The demand stunned the San Diego hospital employee. She had picked up the emergency room's phone line, expecting to hear a dispatcher or a doctor. But instead, an unfamiliar male greeted her by name and then threatened to paralyze the hospital's phone service if she didn't pay him hundreds of dollars.
Shortly after the worker hung up on the caller, the ER's six phone lines went dead. For nearly two days in March, ambulances and patients' families calling the hospital heard nothing but busy signals.
The hospital had become a victim of an extortionist who, probably using not much more than a laptop and cheap software, had single-handedly generated enough calls to tie up the lines.
Distributed denial-of-service attacks - taking a website down by forcing thousands of compromised personal computers tosimultaneously visit and overwhelm it - has been a favored choice of hackers since the advent of the Internet.
Now, scammers are inundating phone lines by taking advantage of vulnerabilities in the burgeoning VoIP, or Voice over Internet Protocol, system.
The frequency of such attacks is alarming security experts and law enforcement officials, who say that even though the tactic has mainly been the tool of scammers, it could be adopted by malicious hackers and terrorists to knock out crucial infrastructure.
"I haven't seen this escalated to national security level yet, but it could if an attack happens during a major disaster or someone expires due to an attack," said Frank Artes, chief technology architect at information security firm NSS Labs and a cybercrime adviser for federal agencies.
The U.S. Department of Homeland Security declined to talk about the attacks but said in a statement that the department was working with "private and public sector partners to develop effective mitigation and security responses."
In the traditional phone system, carriers such as AT&T grant phone numbers to customers, creating a layer of accountability that can be traced. On the Web, a phone number isn't always attached to someone. That's allowed scammers to place unlimited anonymous calls to any landline or VoIP number.
They create a personal virtual phone network, typically either through hardware that splits up a landline or software that generates online numbers instantly. Some even infect cellphones of unsuspecting consumers with viruses, turning them into robo-dialers without the owners knowing their devices have been hijacked.
In all cases, a scammer has access to multiple U.S. numbers and can tell a computer to use them to dial a specific business.
Authorities say the line-flooding extortion scheme started in 2010 as phone scammers sought to improve on an old trick in which they pretend to be debt collectors. But the emerging bull's-eye on hospitals and other public safety lines has intensified efforts to track down the callers.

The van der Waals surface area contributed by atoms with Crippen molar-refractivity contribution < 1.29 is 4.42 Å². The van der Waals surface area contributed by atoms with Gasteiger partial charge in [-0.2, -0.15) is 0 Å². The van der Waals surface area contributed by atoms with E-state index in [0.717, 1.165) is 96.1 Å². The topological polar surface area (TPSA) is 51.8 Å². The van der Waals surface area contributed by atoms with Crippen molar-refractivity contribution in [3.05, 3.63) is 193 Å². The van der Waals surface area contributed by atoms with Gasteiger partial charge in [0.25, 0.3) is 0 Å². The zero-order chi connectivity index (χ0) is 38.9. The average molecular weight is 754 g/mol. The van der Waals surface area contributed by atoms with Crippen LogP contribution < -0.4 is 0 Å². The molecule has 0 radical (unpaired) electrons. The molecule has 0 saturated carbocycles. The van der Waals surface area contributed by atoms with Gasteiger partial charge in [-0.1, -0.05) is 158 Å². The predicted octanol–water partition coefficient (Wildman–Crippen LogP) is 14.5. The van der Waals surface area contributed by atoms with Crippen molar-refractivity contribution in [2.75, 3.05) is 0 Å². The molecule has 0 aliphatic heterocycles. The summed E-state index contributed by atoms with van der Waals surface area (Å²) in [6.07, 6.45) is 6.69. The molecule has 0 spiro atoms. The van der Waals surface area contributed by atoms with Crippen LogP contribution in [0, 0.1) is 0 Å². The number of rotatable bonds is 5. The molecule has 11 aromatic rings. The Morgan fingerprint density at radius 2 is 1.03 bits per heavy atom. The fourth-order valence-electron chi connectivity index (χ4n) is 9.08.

Since mid-February, the Internet Crime Complaint Center, a task force that includes the FBI, has received more than 100 reports about telephone denial-of-service attacks. Victims have paid $500 to $5,000 to bring an end to the attacks, often agreeing to transfer funds from their banks to the attackers' prepaid debit card accounts.
The hospital attack, confirmed by two independent sources, was eventually stopped using a computer firewall filter. No one died, the sources said, but frustration levels at the hospital were dangerously high.
Typical firewalls, which are designed to block calls from specific telephone numbers, are less effective against Internet calls because hackers can delete numbers and create new ones constantly. Phone traffic carried over the Internet surged 25 percent last year and now accounts for more than a third of all international voice traffic, according to market research firm TeleGeography.
To thwart phone-based attacks, federal officials recently began working with telecommunications companies to develop a caller identification system for the Web. Their efforts could quell denial-of-service attacks and other thriving frauds, including the spoofing and swatting calls that have targeted many people, from senior citizens to celebrities.
Unclassified law enforcement documents posted online have vaguely identified some victims: a nursing home in Marquette, Wis., last November, a public safety agency and a manufacturer in Massachusetts in early 2013, a Louisiana emergency operations center in March, a Massachusetts medical center in April.
Wall Street firms, schools, media giants, insurance companies and customer service call centers have also temporarily lost phone service because of the attacks, according to telecommunications industry officials.
The Marquette incident is noteworthy because when the business owner involved the Marquette County Sheriff's Department, the scammer bombarded one of the county's two 911 lines for more than three hours.